11. Hi, Allison – great article! I have recently bought RL 395 in addition to my old Explorer 380. My initial plan was to use this kayak for longer journeys in the bay – leaving the Explorer for fishing etc. Then I thought, why not fish off it. What I noticed during test ride was that even with bigger boats passing by and causing waves, it was relatively easy to keep the water out of RL, and the only time I had gotten the water inside the hull was when it sat partially on the shore line, partially in water. I then went on another fishing run with the Explorer, and as it was on Sunday, there were A LOT more boats and ships out – so I’ve seen much higher waves. That is making me worried about using RL there.

    My plan is to try tipping it and re-entry on Friday, then we shall see… Has anyone successfully fished in a bay on RL?

    • Hi Vlad, I have had my RL out in some pretty heavy waves and I didn’t have any issues although for sure the stability is not quite the same as the Explorer. Let us know how it goes with your re-entry test. I haven’t tried it yet myself with the RL but have had others tell me it is very doable. Hopefully someone else can comment on the fishing..

  12. Hi Allison, At 260lbs I want an all-round use IK. I’m asking lots perhaps, but am also including air travel to Caribbean to reach certain beaches. There are so many choices and I have zero kayak experience. I’m willing to give up the idea of whitewater for now, but interested in local river/lake camping with a big Lab, Duke too. I’m considering the SE RazorLite and Fast Track, leaning towards the FT as a more versatile compromise for my first Yak. Mostly interested in solo, but having the option of tandem is good- or ability to carry camp gear. In the Caribbean I would be crossing calm open water with perhaps some chop. Do not mind getting wet there and have no intentions of paddling much beyond 1/4 mile to reach beaches not accessible by land. Clearly you prefer the RL performance. Still I’m leaning towards the FT. There is another tub which you have not reviewed. Tub with a grain of salt/smile because most likely you might call it that? The SE Paddle Ski Cat. It just might fill my needs too and is an interesting craft. Any thoughts appreciated, so I make a correct choice from the start. Lastly, I just saw a less expensive IK, Swimline Solstice Durango. Normally some $550 on sale for $290 or less! Tempting, but could end up being a waste of $? Thanks, Chris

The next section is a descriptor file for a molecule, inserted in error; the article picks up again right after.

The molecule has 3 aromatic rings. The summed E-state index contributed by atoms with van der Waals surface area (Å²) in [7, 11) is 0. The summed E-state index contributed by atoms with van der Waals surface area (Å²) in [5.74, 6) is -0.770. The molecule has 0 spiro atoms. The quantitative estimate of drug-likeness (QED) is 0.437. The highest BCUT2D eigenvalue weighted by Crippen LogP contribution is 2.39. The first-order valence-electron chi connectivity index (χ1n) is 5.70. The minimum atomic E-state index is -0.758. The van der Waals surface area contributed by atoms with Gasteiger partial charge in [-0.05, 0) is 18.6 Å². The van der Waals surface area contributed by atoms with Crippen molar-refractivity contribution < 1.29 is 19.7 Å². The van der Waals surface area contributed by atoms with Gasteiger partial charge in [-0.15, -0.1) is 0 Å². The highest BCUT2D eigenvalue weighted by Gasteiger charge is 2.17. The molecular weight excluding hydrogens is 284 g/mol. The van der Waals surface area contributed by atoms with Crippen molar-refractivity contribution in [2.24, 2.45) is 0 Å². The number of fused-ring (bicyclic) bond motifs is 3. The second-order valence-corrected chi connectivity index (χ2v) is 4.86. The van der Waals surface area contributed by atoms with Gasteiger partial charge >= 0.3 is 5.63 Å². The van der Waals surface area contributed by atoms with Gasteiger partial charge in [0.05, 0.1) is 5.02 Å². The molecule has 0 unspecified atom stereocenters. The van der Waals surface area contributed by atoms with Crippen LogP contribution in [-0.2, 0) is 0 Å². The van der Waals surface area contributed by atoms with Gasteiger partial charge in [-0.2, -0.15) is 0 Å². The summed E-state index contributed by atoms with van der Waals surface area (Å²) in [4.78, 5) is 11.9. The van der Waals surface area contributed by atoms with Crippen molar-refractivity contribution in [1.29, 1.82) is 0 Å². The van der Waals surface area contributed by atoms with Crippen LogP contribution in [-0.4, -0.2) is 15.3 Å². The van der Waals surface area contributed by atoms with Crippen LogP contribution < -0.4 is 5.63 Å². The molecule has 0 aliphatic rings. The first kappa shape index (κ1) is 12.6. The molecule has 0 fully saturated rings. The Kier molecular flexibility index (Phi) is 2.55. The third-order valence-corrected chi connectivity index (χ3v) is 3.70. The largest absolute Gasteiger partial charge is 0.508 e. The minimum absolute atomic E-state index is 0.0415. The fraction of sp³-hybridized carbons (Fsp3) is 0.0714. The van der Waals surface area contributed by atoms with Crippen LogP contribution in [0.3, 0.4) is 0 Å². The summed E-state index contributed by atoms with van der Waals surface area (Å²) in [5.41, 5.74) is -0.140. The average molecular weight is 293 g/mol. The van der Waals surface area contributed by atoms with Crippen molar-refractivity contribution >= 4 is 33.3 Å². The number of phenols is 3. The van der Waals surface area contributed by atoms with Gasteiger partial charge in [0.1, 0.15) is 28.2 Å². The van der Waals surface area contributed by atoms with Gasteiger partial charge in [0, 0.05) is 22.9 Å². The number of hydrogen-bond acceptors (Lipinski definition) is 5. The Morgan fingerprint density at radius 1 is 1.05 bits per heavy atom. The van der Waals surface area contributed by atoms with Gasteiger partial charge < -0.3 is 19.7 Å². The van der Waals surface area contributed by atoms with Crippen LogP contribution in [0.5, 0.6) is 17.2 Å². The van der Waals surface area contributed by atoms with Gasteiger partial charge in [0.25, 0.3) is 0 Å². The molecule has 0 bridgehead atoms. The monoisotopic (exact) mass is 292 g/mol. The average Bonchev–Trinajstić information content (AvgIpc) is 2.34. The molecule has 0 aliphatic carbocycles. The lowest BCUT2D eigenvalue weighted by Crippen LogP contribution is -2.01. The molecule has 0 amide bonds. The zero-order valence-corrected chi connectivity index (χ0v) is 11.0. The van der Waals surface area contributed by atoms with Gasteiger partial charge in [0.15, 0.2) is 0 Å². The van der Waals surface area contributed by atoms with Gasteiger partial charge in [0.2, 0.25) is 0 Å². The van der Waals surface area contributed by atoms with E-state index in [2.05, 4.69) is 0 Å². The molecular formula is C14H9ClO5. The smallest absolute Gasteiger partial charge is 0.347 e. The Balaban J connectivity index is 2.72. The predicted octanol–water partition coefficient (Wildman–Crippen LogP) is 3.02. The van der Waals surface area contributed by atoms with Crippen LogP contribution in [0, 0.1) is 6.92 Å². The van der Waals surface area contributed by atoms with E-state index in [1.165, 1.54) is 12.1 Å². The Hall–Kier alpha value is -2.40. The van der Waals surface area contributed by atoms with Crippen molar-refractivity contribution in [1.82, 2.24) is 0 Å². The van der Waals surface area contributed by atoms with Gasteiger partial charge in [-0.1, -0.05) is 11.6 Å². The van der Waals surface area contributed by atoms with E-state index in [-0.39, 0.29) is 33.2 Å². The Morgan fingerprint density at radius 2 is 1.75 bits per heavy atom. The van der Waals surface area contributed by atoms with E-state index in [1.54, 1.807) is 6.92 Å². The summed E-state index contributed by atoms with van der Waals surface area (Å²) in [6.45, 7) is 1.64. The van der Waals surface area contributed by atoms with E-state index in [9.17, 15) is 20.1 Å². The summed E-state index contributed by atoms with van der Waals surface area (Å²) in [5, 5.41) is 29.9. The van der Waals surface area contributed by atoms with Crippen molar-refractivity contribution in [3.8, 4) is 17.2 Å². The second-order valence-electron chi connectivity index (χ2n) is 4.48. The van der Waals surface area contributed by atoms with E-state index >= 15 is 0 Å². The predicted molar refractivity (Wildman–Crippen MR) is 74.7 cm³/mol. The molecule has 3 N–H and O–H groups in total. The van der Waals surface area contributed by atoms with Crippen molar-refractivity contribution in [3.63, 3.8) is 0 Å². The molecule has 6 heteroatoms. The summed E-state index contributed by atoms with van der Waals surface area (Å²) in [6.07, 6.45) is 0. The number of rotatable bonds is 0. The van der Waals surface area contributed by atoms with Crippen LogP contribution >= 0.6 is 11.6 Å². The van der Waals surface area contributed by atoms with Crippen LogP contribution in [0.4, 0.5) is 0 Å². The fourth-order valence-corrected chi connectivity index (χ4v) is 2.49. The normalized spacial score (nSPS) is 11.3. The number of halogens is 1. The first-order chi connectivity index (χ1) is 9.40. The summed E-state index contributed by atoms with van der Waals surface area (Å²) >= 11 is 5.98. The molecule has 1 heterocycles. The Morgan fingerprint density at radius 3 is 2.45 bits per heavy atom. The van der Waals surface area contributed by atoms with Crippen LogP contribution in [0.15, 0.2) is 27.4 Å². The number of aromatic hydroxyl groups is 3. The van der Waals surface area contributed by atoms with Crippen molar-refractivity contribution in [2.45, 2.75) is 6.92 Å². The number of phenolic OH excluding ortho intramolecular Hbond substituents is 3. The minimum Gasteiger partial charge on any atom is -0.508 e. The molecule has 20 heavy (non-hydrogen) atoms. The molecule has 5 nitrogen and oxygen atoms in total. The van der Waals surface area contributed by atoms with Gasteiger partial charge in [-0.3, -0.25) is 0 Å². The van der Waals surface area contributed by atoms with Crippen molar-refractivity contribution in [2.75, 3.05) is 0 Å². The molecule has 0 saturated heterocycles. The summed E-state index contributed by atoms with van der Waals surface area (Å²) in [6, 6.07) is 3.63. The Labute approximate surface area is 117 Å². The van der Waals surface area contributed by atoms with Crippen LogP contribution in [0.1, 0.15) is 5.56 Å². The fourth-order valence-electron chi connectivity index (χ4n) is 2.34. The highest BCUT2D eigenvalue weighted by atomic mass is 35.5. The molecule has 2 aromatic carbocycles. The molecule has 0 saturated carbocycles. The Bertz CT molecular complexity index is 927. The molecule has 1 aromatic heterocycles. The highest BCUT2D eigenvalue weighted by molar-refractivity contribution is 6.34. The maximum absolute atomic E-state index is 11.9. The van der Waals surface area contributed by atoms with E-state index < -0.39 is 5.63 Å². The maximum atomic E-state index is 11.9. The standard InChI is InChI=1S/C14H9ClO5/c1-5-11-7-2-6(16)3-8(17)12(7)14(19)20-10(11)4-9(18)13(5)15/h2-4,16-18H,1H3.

• Hi Chris,
      I do like the performance of the Razorlite but for everything you are describing I would say the FastTrack is your better option. It is definitely more versatile and will be more stable in ocean chop and when paddling with Duke. I have had my big German Shepard in my Razorlite and it can be tricky. Not so bad if he sits still but as soon as he moves around, it’s tough to keep stable. Much easier with a big dog in the FastTrack. Plus the FT is still a great kayak, I have always been happy with it and you have the option of solo or tandem paddling.

      The SE Paddleski is pretty awesome, especially when you start looking at the motor or rowing options. However if you plan to do more basic kayaking I would stick with the FastTrack. The Paddleski is much bulkier and heavier for traveling.

      I’m not a huge fan of Soltice personally. The Durango design isn’t bad but the quality isn’t as high. It would be fine for easy paddles on the lake but it won’t be able to withstand the same amount of abuse and wear and tear that the Sea Eagle kayaks will.

      Hope that helps! 🙂